“In the race for the Democratic nomination, all of the candidates have shown a commitment to addressing global warming. Senators (Hillary) Clinton and Barack] Obama and Representative (Dennis) Kucinich have cosponsored the strongest global-warming bills in Congress. Each of the top-tier candidates, including Sen. (John) Edwards, have put forward aggressive plans to reduce greenhouse-gas pollution by at least 80 percent below 1990 levels by 2050,” notes the Voter Guide.

“On the Republican side, the differences are much more stark. . . . Each candidate has acknowledged that global warming is a problem. But that is where the similarities end. Sen. (John) McCain has offered legislation to reduce global-warming pollution by 65 percent by 2050. None of the other Republican candidates — Former Mayor (Rudolph) Giuliani, Former Gov. (Mitt) Romney and Gov. (Mike) Huckabee — have offered any kind of comprehensive plan to address global warming. Moreover, aside from Sen. McCain, only Gov. Huckabee has signaled support for a cap on emissions,” write the authors.

“As a cautionary note: then-Gov. George W. Bush said in 2000 that he considered the leading greenhouse gas, carbon dioxide, to be a pollutant that should be regulated, then spent his entire term in office trying to stop and subvert efforts to do just that,” warns the Guide.

Forewarned, and recognizing that any candidate, Democrat or Republican, can flip-flop once in office, here are the highlights of the LCV Guide.

First, the LCV environmental- performance scores (out of 100) for the Democrat and Republican candidates still in the race, based on their voting records:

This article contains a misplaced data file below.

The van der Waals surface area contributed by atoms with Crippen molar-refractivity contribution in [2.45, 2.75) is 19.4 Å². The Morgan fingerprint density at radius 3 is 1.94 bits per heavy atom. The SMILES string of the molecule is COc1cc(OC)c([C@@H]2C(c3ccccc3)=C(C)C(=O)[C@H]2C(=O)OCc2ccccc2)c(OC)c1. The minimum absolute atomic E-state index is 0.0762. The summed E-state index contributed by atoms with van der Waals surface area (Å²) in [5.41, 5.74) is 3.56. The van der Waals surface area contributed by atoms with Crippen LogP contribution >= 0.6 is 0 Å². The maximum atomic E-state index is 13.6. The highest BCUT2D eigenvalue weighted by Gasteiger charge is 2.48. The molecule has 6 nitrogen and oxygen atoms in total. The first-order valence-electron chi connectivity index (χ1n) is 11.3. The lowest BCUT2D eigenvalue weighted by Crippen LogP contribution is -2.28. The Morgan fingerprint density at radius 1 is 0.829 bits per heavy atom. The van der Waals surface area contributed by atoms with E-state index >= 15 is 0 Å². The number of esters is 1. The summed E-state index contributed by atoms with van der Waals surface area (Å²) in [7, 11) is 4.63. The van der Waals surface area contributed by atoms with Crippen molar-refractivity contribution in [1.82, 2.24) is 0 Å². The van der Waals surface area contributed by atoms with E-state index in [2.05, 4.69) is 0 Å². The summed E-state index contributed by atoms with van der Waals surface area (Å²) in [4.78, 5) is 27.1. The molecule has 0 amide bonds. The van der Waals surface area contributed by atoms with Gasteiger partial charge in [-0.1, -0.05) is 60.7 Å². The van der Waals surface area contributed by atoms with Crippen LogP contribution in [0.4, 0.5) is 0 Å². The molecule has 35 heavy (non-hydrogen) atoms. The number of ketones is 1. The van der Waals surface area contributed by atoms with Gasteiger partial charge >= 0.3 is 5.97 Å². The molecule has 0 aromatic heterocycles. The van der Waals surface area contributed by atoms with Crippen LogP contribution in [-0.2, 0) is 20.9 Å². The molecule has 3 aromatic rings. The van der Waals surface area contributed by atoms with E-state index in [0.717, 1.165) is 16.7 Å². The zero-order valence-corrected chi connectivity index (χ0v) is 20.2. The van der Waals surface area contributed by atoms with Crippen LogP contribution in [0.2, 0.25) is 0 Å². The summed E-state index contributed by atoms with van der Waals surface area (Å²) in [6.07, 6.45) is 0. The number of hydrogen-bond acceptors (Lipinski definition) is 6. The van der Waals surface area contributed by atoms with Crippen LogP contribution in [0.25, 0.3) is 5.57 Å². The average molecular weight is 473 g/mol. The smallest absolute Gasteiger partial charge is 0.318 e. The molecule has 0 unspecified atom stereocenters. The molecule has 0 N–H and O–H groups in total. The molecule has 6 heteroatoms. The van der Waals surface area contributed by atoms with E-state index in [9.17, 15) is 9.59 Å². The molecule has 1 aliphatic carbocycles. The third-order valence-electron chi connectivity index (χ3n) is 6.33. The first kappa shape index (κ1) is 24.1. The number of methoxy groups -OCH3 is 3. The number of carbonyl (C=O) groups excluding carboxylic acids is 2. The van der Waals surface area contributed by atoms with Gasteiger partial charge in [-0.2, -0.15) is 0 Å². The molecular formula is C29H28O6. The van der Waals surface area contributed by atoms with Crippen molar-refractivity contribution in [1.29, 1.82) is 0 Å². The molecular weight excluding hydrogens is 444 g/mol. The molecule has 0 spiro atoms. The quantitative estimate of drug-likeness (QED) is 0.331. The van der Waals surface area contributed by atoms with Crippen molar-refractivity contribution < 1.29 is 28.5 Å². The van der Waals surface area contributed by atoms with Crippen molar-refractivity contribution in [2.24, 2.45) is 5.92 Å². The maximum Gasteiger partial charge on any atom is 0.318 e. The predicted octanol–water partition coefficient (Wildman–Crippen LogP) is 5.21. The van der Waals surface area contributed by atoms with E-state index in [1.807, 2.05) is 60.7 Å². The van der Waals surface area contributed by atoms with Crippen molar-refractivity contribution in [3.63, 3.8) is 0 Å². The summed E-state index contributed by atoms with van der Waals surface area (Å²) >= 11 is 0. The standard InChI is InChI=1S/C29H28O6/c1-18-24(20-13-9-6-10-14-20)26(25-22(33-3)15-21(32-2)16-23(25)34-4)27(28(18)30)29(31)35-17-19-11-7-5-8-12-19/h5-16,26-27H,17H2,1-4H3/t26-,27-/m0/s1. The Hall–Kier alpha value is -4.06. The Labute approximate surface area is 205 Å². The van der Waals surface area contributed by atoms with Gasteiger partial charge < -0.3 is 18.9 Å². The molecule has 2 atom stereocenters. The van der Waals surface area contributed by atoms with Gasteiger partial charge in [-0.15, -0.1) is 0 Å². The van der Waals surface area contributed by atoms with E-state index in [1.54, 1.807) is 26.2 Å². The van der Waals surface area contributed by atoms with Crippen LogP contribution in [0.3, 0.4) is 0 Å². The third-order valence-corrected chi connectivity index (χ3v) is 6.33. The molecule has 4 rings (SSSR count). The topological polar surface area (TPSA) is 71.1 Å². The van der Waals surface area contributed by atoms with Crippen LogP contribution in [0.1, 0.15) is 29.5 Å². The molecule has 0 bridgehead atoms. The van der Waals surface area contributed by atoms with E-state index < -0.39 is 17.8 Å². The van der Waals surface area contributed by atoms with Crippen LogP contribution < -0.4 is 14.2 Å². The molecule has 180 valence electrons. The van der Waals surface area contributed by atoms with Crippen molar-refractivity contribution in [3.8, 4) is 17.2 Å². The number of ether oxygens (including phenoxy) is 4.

* (D) Sen. Barack Obama: 96

* (D) Sen. Hillary Clinton: 90

* (D) Sen. John Edwards: 59

* (R) Rep. Dennis Kucinich: 92

* (R) Arizona Gov. Mike Huckabee: No voting record as governor, but the report notes: “He has placed a higher priority on energy issues than some of his Republican rivals . . . but he has not offered a detailed plan.”

* (R) Former Massachusetts Gov. Mitt Romney: No voting record as governor, but the report notes: “Demonstrating his reluctance to lead, Gov. Romney often says: ‘They don’t call it America warming, they call it global warming.’ “

* (R) Sen. John McCain: 26

* (R) Former Mayor Rudolph Guliani: No voting record as governor, but the report notes: “Through the end of the third-quarter fundraising period, Giuliani had received more than $500,000 [in campaign contributions] from the oil and gas industry, more than any other presidential candidate.”

The Guide also has its own standards for comparison with the candidates’ positions. The LVC is calling for: A mandatory cap of carbon dioxide emissions and 100 percent auction of pollution permits; at least 80 percent reductions in greenhouse gases by 2050; at least 40 mpg [approx. 17 km/liter] minimum standard for all cars and light trucks in 10 years; 20 percent renewable energy sources by 2020; and energy consumption reduced by 10 percent by 2020 from current levels.

Among the candidates, only Clinton, Obama, Edwards and Kucinich have platforms calling for equal or greater environmental responsibility. For more on the presidential candidates and other politicians, visit: www.lcv.org

As for the impending global car glut, I agree with the sentiments of Mahesh Mehta, an environmental lawyer based in New Delhi. “Can you imagine if even half of the 1.1 billion Indians owned a car? We should not be following the Western model of car ownership. I think this will be disastrous in India,” he explained in a Washington Post article last August.

Mehta suggests that India focus its resources on public transportation — and I agree wholeheartedly.

But one final thought: Why should only India be saved from disaster? The Western model of car ownership has already proved disastrous in major cities across the globe, from Tokyo to Los Angeles to London — and it’s a disaster waiting to happen in dozens more.

Let’s hope India, China and others learn from our mistakes and develop buses networks, bike paths, and pedestrian ways from the outset, rather than trying to shoehorn them in later, as is too often the case today.

Stephen Hesse welcomes readers’ comments at stevehesse@hotmail.com